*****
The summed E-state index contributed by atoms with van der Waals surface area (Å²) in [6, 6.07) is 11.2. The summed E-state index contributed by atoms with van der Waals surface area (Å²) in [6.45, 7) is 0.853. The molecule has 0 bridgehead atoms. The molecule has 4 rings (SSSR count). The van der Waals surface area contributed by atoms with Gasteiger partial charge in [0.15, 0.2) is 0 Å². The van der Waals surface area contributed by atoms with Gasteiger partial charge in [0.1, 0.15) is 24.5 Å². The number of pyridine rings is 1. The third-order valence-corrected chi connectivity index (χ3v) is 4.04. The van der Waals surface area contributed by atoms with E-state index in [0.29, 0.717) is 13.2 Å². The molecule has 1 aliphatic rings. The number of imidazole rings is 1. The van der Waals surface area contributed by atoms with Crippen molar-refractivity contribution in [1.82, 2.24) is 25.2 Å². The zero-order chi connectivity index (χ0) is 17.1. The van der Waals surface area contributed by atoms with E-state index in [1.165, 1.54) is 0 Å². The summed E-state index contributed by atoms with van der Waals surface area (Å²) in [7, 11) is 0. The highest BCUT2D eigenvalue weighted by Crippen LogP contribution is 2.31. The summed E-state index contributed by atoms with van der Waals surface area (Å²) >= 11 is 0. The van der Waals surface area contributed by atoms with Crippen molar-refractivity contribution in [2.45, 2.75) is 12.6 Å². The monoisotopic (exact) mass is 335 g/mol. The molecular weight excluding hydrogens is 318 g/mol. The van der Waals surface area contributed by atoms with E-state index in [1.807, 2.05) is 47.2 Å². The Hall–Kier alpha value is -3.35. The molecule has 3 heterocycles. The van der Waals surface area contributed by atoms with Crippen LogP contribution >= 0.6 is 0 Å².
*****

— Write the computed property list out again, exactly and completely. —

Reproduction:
The summed E-state index contributed by atoms with van der Waals surface area (Å²) in [6, 6.07) is 11.2. The summed E-state index contributed by atoms with van der Waals surface area (Å²) in [6.45, 7) is 0.853. The molecule has 0 bridgehead atoms. The molecule has 4 rings (SSSR count). The van der Waals surface area contributed by atoms with Gasteiger partial charge in [0.15, 0.2) is 0 Å². The van der Waals surface area contributed by atoms with Gasteiger partial charge in [0.1, 0.15) is 24.5 Å². The number of pyridine rings is 1. The third-order valence-corrected chi connectivity index (χ3v) is 4.04. The van der Waals surface area contributed by atoms with E-state index in [0.29, 0.717) is 13.2 Å². The molecule has 1 aliphatic rings. The number of imidazole rings is 1. The van der Waals surface area contributed by atoms with Crippen molar-refractivity contribution in [1.82, 2.24) is 25.2 Å². The zero-order chi connectivity index (χ0) is 17.1. The van der Waals surface area contributed by atoms with E-state index in [1.165, 1.54) is 0 Å². The summed E-state index contributed by atoms with van der Waals surface area (Å²) in [7, 11) is 0. The highest BCUT2D eigenvalue weighted by Crippen LogP contribution is 2.31. The summed E-state index contributed by atoms with van der Waals surface area (Å²) >= 11 is 0. The van der Waals surface area contributed by atoms with Crippen molar-refractivity contribution in [2.45, 2.75) is 12.6 Å². The monoisotopic (exact) mass is 335 g/mol. The molecular weight excluding hydrogens is 318 g/mol. The van der Waals surface area contributed by atoms with E-state index in [1.807, 2.05) is 47.2 Å². The Hall–Kier alpha value is -3.35. The molecule has 3 heterocycles. The van der Waals surface area contributed by atoms with Crippen LogP contribution >= 0.6 is 0 Å².